passion for documentaries
The Westmount filmmaker discusses her career and her latest film
By Patricia Dumais
Megan Durnford’s career as a documentary filmmaker happened in a rather unorthodox way. The writer/journalist had always loved watching documentary films. One day, while freelancing for a media production company she asked if she could get involved in the filmmaking side of the business. The answer put to her was “You should consider making your own film!” – which is precisely what Megan set out to do.
Megan holds a degree in biology from the University of Guelph as well as another in journalism from Concordia but no formal training in film production. “So I bought a book entitled The Ultimate Filmmaker’s Guide to Short Films and my husband Laurent took a course in operating a professional camera”, recounted Megan. “My stepson Philippe Aubin-Dionne, who happens to be a musician, provided music for the soundtrack. The only pro was an editor I hired.” That was the beginning of her first film Just a Lawn, a documentary short about the dark side of ‘perfect lawns’ and about Quebec activists who fought for a province-wide ban on cosmetic pesticides.
Being involved in environmental activism, the subject was a natural for Megan. “When producing a documentary film you must be ready to invest a lot of time and effort, so you must be passionate about the subject matter”, says Megan. “Often documentary filmmakers have a number of projects simmering on the stove, as some inevitably will not see completion.”
The right stuff
Just a Lawn was presented at 14 international film festivals, which for Megan was confirmation that she had the right stuff for this demanding career. She went on to direct her next film, Une brique à la fois, a documentary that glimpses into the fascinating world of adult fans of Lego (AFOLS) via three Québécois builders. The 45-minute film would be nominated for a Golden Sheaf Award (Documentary Arts/Culture) at the Yorkton Film Festival. It was broadcast on Canal D in Quebec in 2013.
Just a Lawn was presented at 14 international film festivals, which for Megan was confirmation that she had the right stuff for this demanding career
Her next film would be a 12-minute short called Touching Memory, about the American ICAD therapeutic garden designed to help children who had experienced trauma. The garden was composed of landscape features that could be interpreted in different ways. For instance, one patient viewed a small hill as a gravesite whereas another patient viewed the same hill as a pregnant belly. Psychologist Dr Sebastiano Santostefano, hoped that this garden would enable children to ‘touch’ their memories, and thereby initiate the healing process. Touching Memory premiered at the Woods Hole Film Festival in Cape Cod.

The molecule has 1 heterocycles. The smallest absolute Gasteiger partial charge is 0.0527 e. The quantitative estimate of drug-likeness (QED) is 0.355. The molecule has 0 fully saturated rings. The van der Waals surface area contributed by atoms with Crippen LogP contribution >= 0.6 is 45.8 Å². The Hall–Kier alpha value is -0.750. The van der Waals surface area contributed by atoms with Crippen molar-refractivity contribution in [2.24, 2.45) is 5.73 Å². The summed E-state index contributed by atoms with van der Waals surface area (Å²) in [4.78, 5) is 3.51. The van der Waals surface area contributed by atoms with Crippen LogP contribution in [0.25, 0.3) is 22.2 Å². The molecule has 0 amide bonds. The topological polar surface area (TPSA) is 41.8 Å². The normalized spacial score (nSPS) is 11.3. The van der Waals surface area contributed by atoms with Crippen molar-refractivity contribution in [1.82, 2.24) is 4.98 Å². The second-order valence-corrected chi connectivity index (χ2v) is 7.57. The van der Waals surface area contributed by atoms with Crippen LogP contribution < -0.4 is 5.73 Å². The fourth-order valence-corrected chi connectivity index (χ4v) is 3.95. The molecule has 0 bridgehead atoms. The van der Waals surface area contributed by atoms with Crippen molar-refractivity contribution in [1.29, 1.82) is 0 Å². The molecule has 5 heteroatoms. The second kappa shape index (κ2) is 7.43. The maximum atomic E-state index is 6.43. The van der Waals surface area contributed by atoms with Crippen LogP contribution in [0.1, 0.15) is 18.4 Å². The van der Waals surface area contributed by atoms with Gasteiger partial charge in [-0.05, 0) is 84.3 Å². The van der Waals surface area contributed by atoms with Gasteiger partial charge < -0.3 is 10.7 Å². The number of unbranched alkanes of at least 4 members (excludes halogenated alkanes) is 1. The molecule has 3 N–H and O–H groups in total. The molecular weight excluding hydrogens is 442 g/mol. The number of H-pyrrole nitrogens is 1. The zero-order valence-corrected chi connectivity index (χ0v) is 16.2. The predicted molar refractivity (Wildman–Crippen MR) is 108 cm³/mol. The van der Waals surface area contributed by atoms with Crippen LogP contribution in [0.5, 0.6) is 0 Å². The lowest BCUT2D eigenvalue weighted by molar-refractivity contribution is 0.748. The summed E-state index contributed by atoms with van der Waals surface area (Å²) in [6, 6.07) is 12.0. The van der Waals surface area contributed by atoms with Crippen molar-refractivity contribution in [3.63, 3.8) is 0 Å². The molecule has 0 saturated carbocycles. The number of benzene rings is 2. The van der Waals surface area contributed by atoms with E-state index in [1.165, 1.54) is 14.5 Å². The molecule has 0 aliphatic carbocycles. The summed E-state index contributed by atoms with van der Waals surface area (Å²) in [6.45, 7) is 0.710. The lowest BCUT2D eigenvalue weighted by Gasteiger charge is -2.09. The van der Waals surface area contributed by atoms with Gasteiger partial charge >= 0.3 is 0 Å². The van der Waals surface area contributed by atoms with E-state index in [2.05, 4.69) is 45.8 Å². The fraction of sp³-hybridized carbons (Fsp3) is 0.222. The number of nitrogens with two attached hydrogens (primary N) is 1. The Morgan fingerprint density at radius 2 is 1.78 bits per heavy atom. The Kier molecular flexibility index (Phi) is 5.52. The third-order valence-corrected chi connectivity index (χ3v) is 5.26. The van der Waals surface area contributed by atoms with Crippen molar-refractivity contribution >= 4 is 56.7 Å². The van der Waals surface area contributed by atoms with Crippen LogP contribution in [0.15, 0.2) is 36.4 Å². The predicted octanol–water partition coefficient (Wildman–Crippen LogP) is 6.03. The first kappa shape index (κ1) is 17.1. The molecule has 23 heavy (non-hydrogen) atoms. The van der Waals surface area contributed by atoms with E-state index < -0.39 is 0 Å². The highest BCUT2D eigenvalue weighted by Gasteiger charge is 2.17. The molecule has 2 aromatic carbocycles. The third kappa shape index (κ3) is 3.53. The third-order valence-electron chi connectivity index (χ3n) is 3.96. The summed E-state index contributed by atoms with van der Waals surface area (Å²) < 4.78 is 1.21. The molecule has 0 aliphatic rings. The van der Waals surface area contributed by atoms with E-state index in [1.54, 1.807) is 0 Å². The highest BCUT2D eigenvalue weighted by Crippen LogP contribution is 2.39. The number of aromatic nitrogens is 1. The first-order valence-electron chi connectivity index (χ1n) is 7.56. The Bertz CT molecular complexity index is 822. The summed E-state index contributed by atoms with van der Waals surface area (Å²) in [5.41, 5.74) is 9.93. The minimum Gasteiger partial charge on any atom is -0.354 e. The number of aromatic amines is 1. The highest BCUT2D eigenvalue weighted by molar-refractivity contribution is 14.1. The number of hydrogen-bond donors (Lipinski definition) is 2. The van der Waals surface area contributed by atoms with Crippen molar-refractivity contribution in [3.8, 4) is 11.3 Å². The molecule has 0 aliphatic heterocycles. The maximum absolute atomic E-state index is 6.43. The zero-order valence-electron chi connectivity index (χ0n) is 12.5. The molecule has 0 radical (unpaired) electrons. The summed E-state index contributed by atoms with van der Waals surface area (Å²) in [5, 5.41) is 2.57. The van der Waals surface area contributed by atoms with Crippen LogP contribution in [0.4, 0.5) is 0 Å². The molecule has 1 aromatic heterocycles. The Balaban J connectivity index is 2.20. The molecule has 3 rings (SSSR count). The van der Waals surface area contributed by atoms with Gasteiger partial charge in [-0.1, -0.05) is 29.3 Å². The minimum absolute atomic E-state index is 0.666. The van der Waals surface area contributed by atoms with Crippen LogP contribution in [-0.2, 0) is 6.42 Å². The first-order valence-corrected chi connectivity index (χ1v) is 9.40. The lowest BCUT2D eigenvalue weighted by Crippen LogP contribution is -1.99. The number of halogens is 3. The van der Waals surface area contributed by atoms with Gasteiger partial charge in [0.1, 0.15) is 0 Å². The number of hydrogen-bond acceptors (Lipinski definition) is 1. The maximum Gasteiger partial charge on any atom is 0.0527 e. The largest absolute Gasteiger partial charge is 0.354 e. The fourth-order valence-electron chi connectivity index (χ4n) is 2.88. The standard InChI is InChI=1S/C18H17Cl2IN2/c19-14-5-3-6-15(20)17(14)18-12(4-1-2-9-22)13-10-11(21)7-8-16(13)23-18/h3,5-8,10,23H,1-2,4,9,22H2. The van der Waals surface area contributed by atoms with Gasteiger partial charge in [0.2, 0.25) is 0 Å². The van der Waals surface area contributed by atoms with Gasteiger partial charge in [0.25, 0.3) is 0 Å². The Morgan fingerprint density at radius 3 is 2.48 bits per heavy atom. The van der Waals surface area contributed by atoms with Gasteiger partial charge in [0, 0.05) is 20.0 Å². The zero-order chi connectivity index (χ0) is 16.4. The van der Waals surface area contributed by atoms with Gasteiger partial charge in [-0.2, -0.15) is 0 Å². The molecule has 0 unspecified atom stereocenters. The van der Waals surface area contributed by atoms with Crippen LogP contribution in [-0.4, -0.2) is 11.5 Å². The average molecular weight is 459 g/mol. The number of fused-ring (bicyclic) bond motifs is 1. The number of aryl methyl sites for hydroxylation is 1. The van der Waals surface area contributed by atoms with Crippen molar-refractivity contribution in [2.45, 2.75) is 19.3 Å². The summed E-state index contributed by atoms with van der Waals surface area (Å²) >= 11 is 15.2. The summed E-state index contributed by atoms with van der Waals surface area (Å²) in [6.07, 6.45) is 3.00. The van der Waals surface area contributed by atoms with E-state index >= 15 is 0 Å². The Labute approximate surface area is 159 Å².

I am Still Your Child
Her most recent documentary, I am Still Your Child, which aired last fall on the CBC as part of the Absolutely Quebec series, explores the point of view of children growing up with a mentally ill parent.
“I am Still Your Child was particularly challenging. Apart from the delicate subject matter, I had to devote much time establishing a close rapport with the participants to gain trust”, explains Megan. “Interestingly, my degree in biology helped me in my research regarding mental illness.”
‘Her most recent documentary, I am Still Your Child… explores the point of view of children growing up with a mentally ill parent.’
The film explores the lives of Sarah, Jessy and Von and their interactions with their mentally ill parents. According to statistics there are 570,000 COPMI (Children Of a Parent with Mental Illness) under 12 in Canada. Children who grow up with a parent who has mental health difficulties are at risk for a host of grave repercussions, including a higher risk of developing mental illness themselves and reproducing a potentially toxic pattern. These children are vulnerable to lifelong disability and yet they are virtually invisible to our healthcare system.
In addition to the film, there is a dedicated web site, iamstillyourchild.com providing outreach services. Says Megan, “The site allows you to stream the film, view additional material about mental illness and access a list of resources. You can also arrange for a “do it yourself screening”, permitting you to present the film to community groups. The web site, as well as film festival screenings, are a much appreciated source of feedback on the work”.
She is currently working on a new project regarding volunteer search and rescue workers. “It is remarkable how many people are willing to spend their precious downtime doing para-police work during inclement weather!”
There will be a national re-broadcast of I am Still Your Child on CBC on Saturday, March 31 at 1 pm (ET).
Visit iamstillyourchild.com for more information.